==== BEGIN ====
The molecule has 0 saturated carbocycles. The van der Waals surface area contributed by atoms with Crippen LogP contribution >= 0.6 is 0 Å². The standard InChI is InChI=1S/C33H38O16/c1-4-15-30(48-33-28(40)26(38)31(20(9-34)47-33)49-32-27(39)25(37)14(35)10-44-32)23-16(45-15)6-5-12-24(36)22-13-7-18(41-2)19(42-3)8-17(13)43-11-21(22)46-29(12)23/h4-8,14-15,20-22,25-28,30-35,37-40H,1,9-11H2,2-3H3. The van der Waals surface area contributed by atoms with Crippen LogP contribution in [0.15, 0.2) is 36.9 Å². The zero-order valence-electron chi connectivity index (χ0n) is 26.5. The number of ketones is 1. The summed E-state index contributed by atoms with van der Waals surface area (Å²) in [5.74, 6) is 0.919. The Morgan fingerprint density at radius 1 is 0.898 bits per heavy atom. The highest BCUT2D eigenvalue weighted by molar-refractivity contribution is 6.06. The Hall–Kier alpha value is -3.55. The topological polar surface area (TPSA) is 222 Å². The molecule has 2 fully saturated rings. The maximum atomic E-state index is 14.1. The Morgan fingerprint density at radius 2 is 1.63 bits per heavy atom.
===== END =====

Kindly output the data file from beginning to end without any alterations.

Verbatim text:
The molecule has 0 saturated carbocycles. The van der Waals surface area contributed by atoms with Crippen LogP contribution >= 0.6 is 0 Å². The standard InChI is InChI=1S/C33H38O16/c1-4-15-30(48-33-28(40)26(38)31(20(9-34)47-33)49-32-27(39)25(37)14(35)10-44-32)23-16(45-15)6-5-12-24(36)22-13-7-18(41-2)19(42-3)8-17(13)43-11-21(22)46-29(12)23/h4-8,14-15,20-22,25-28,30-35,37-40H,1,9-11H2,2-3H3. The van der Waals surface area contributed by atoms with Crippen LogP contribution in [0.15, 0.2) is 36.9 Å². The zero-order valence-electron chi connectivity index (χ0n) is 26.5. The number of ketones is 1. The summed E-state index contributed by atoms with van der Waals surface area (Å²) in [5.74, 6) is 0.919. The Morgan fingerprint density at radius 1 is 0.898 bits per heavy atom. The highest BCUT2D eigenvalue weighted by molar-refractivity contribution is 6.06. The Hall–Kier alpha value is -3.55. The topological polar surface area (TPSA) is 222 Å². The molecule has 2 fully saturated rings. The maximum atomic E-state index is 14.1. The Morgan fingerprint density at radius 2 is 1.63 bits per heavy atom.